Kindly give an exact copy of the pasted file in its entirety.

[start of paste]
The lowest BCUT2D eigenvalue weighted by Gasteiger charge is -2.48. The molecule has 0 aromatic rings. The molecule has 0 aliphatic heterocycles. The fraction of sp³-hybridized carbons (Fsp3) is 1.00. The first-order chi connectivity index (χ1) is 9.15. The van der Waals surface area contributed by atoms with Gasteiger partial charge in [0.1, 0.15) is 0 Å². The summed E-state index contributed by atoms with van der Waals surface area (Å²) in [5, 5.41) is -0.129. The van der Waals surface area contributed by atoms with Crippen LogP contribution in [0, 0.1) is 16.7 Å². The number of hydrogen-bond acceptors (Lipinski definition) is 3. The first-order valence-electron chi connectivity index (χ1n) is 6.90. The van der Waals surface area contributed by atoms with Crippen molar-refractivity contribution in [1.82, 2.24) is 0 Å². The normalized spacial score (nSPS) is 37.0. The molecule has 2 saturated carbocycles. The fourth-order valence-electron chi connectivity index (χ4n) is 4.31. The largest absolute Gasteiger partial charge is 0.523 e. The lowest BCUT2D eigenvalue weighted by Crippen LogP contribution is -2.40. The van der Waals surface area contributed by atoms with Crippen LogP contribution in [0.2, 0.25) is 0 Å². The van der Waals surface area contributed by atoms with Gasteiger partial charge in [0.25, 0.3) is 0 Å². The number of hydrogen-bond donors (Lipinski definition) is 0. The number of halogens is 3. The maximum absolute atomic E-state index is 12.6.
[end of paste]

The lowest BCUT2D eigenvalue weighted by Gasteiger charge is -2.48. The molecule has 0 aromatic rings. The molecule has 0 aliphatic heterocycles. The fraction of sp³-hybridized carbons (Fsp3) is 1.00. The first-order chi connectivity index (χ1) is 9.15. The van der Waals surface area contributed by atoms with Gasteiger partial charge in [0.1, 0.15) is 0 Å². The summed E-state index contributed by atoms with van der Waals surface area (Å²) in [5, 5.41) is -0.129. The van der Waals surface area contributed by atoms with Crippen LogP contribution in [0, 0.1) is 16.7 Å². The number of hydrogen-bond acceptors (Lipinski definition) is 3. The first-order valence-electron chi connectivity index (χ1n) is 6.90. The van der Waals surface area contributed by atoms with Crippen molar-refractivity contribution in [1.82, 2.24) is 0 Å². The normalized spacial score (nSPS) is 37.0. The molecule has 2 saturated carbocycles. The fourth-order valence-electron chi connectivity index (χ4n) is 4.31. The largest absolute Gasteiger partial charge is 0.523 e. The lowest BCUT2D eigenvalue weighted by Crippen LogP contribution is -2.40. The van der Waals surface area contributed by atoms with Crippen LogP contribution in [0.2, 0.25) is 0 Å². The van der Waals surface area contributed by atoms with Gasteiger partial charge in [0.25, 0.3) is 0 Å². The number of hydrogen-bond donors (Lipinski definition) is 0. The number of halogens is 3. The maximum absolute atomic E-state index is 12.6.